Friends, you aren't alone.  Whatever your struggle, you are never alone.  When we get brave and we share our souls and the deepest darkest parts of them, we allow light to shine into the darkness and the light will cause growth, the rot and decay will stop and true growth and healing can take place.  I think for many generations stigma and taboo won, that must end here.  No more shame, no more stigma, no more taboo, you are loved and you are not alone.  I urge you, whatever your struggle, whether addiction, mental illness, sexual abuse, abuse, anything, reach out to someone who loves you well, bring the darkness to light, take back your power, God can bring beauty from the ashes of any circumstance, but as long as it remains in the dark it will fester and the infection will spread, so bring it to light, let the light shine out of the darkness, I am here, I am with you and I am always honored when you share your stories with me so feel free to email me if you aren't sure who else to share with.

Let's leave a better world for our kids and bring it all to light!

Mat 5:14-15 (Phi) "You are the world's light; it is impossible to hide a town built on top of a hill. Men do not light a lamp and put it under a bucket. They put it on a lampstand, and it gives light for everybody in the house."





Friday, January 20, 2017

It is Personal

On Tuesday of this week, I sat in a cancer center for the day.  It is near the third anniversary of my cancer diagnosis and I am now having annual scans to be sure the cancer doesn't return and if it should, that we catch it before it spreads.  I have written before on my experience in the cancer center.  It is a sacred place.  It is a place where deep sorrow and great hope coincide.  It is a place that unless you've spent time there, you can't really grasp.  While I am a nervous wreck each time I go, I also look forward to going, I could sit and just listen to people share their stories all day and basically I do.

This week was slightly different.  My best friend took me to this appointment so that Howard could keep the wheels turning at home and we headed out once getting kids settled with school or on the bus, I got there, had bloodwork done, had an IV placed and was sent to the basement for radiology (where I would later have to have the darn IV redone, but in the grand scheme I shouldn't complain).  Once in radiology I was separated from my friend and placed in a small room with seven other cancer patients all waiting for scans as well.

Part of the scanning process requires drinking a contrast solution.  It isn't TERRIBLE but it's no margarita.  As I sat there with those seven people we each took turns giving a "cheers" as we received our contrast.  The feeling is one of camaraderie, it isn't a place anyone would choose to be, but there is a solidarity in that room that you won't feel elsewhere.  As we sat and sipped our bottles of yuck, we shared stories.  I sat there in awe of these people.  The resilience, the positivity, the hope was tangible.  A 72 year old man with terminal liver cancer that had spread to his lungs, who by all doctor predictions should've been dead years ago, a 32 year old mom of Muslim faith who was battling stage 3 ovarian cancer, a 54 year old woman on a clinical trial for breast cancer, a 61 year old man battling prostate cancer, a 43 year old man battling stage 4 colon cancer, an 83 year old woman enduring treatment for end stage renal cancer so she could see her first great grandchild be born, and a man who kept to himself and sat quietly in the corner fighting tears.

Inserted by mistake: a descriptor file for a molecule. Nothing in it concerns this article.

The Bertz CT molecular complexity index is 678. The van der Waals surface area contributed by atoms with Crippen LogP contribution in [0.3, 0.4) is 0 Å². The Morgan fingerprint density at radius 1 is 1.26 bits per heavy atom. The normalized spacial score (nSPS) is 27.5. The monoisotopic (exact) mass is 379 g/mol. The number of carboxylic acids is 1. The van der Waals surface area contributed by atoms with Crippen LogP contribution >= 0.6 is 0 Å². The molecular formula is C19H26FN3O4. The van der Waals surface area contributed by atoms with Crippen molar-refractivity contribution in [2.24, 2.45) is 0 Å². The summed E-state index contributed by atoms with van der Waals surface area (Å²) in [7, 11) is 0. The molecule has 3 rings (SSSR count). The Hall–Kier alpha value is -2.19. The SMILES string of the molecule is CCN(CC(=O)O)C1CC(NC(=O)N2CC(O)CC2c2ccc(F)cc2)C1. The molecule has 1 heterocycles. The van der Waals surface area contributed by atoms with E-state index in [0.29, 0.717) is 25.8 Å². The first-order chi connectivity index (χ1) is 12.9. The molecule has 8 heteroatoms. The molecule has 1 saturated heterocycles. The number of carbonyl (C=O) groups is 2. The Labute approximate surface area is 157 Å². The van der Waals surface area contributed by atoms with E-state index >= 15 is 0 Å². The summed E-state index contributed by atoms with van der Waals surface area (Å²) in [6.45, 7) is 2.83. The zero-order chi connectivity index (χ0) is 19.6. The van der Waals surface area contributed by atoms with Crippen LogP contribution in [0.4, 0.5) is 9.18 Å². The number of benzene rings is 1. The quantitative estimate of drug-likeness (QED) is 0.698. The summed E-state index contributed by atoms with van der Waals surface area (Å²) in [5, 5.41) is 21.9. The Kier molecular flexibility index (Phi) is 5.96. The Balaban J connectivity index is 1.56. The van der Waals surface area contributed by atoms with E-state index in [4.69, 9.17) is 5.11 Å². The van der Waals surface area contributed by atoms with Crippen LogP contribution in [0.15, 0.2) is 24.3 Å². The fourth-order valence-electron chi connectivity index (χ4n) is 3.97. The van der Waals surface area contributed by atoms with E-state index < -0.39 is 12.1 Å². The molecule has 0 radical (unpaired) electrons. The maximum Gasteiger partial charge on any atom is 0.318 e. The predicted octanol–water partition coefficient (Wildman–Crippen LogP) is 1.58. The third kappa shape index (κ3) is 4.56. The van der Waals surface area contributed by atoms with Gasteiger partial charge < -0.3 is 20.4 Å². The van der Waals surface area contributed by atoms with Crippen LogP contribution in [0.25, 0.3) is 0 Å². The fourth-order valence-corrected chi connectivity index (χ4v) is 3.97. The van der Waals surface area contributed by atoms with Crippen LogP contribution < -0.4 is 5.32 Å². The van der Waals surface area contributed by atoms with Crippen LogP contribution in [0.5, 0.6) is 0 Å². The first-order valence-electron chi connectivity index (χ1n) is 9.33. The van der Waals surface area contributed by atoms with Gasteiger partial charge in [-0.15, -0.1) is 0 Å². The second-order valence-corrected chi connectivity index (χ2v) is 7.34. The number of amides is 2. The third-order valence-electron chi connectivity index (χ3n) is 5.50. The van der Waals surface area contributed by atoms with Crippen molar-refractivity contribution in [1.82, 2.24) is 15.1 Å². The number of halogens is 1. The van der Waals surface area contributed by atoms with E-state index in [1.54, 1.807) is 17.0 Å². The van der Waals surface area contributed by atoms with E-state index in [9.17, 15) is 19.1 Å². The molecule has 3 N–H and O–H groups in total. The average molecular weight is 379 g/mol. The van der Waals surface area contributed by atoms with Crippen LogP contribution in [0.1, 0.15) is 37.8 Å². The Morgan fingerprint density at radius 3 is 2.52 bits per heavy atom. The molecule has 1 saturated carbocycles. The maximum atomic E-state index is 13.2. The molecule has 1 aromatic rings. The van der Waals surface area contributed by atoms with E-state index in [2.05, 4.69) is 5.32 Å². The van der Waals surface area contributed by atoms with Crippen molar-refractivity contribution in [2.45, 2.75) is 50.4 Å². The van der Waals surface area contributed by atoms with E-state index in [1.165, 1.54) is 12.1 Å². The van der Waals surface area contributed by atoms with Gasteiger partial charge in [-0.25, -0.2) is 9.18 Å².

These are all real people.  Michael, and Adra, and Ethel.  Bob and Ryan and Millie...and the man in the corner, they are parents and spouses and siblings, friends and as we sat there, sharing stories, the news came on.  The fear and sadness in the room was thick as the repeal of the ACA act was being discussed.  Each of these people have a preexisting condition.  Each of these people need expensive medical treatment to live and continue to live.  Each of these people is loved deeply by others.  Each of these people deserve better.

When fighting cancer one should not have to fret about the logistics and financial aspects of their medical care.  They need all of their energy just to show up and fight.  I try not to get political here, as it is never my intention to divide people.  We all need each other and we need opposing views to better each other.  But guys, healthcare shouldn't be a luxury afforded to only the wealthy...it should be a right in America.  All people should get the care they need without going bankrupt or being denied.  These precious people are afraid that changes in healthcare law will ultimately result in their death...this is life and death.  I hope and pray they are wrong, that everything is going to be just fine and that maybe the new president will surprise us all...regardless, I'd challenge any of the politicians of America to spend just a day in a cancer center, listening and truly HEARING people, healthcare reform maybe should start there.

Today a new president takes office.  If you know me, you know he would not in a bajillion years be my choice.  I do not believe he will be a voice for the marginalized, I believe he is a voice for only himself and is a man of no integrity.  I do not believe he has the best interest of the people at heart.  As a mother to girls, to children of different ethnicities, children with special needs, and as a mom with a pre existing condition married to a public school teacher, this is beyond political, it is personal.